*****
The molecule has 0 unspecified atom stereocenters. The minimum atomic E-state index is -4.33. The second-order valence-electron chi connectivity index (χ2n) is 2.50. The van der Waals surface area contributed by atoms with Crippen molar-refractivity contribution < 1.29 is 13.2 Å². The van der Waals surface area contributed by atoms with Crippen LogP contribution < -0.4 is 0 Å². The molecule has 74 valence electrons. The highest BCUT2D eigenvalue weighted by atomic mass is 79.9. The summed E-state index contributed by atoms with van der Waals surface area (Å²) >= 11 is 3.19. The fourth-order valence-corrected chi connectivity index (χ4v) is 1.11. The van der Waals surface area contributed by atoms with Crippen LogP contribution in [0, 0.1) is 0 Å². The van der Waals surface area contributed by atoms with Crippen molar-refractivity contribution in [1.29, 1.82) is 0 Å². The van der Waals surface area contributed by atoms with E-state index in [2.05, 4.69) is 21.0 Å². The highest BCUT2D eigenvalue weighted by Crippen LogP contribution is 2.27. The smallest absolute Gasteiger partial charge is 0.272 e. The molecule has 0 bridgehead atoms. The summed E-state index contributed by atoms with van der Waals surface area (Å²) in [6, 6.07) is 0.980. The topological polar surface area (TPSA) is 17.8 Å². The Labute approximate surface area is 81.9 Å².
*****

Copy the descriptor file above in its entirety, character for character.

The molecule has 0 unspecified atom stereocenters. The minimum atomic E-state index is -4.33. The second-order valence-electron chi connectivity index (χ2n) is 2.50. The van der Waals surface area contributed by atoms with Crippen molar-refractivity contribution < 1.29 is 13.2 Å². The van der Waals surface area contributed by atoms with Crippen LogP contribution < -0.4 is 0 Å². The molecule has 74 valence electrons. The highest BCUT2D eigenvalue weighted by atomic mass is 79.9. The summed E-state index contributed by atoms with van der Waals surface area (Å²) >= 11 is 3.19. The fourth-order valence-corrected chi connectivity index (χ4v) is 1.11. The van der Waals surface area contributed by atoms with Crippen LogP contribution in [0, 0.1) is 0 Å². The van der Waals surface area contributed by atoms with Crippen molar-refractivity contribution in [1.29, 1.82) is 0 Å². The van der Waals surface area contributed by atoms with E-state index in [2.05, 4.69) is 21.0 Å². The highest BCUT2D eigenvalue weighted by Crippen LogP contribution is 2.27. The smallest absolute Gasteiger partial charge is 0.272 e. The molecule has 0 bridgehead atoms. The summed E-state index contributed by atoms with van der Waals surface area (Å²) in [6, 6.07) is 0.980. The topological polar surface area (TPSA) is 17.8 Å². The Labute approximate surface area is 81.9 Å².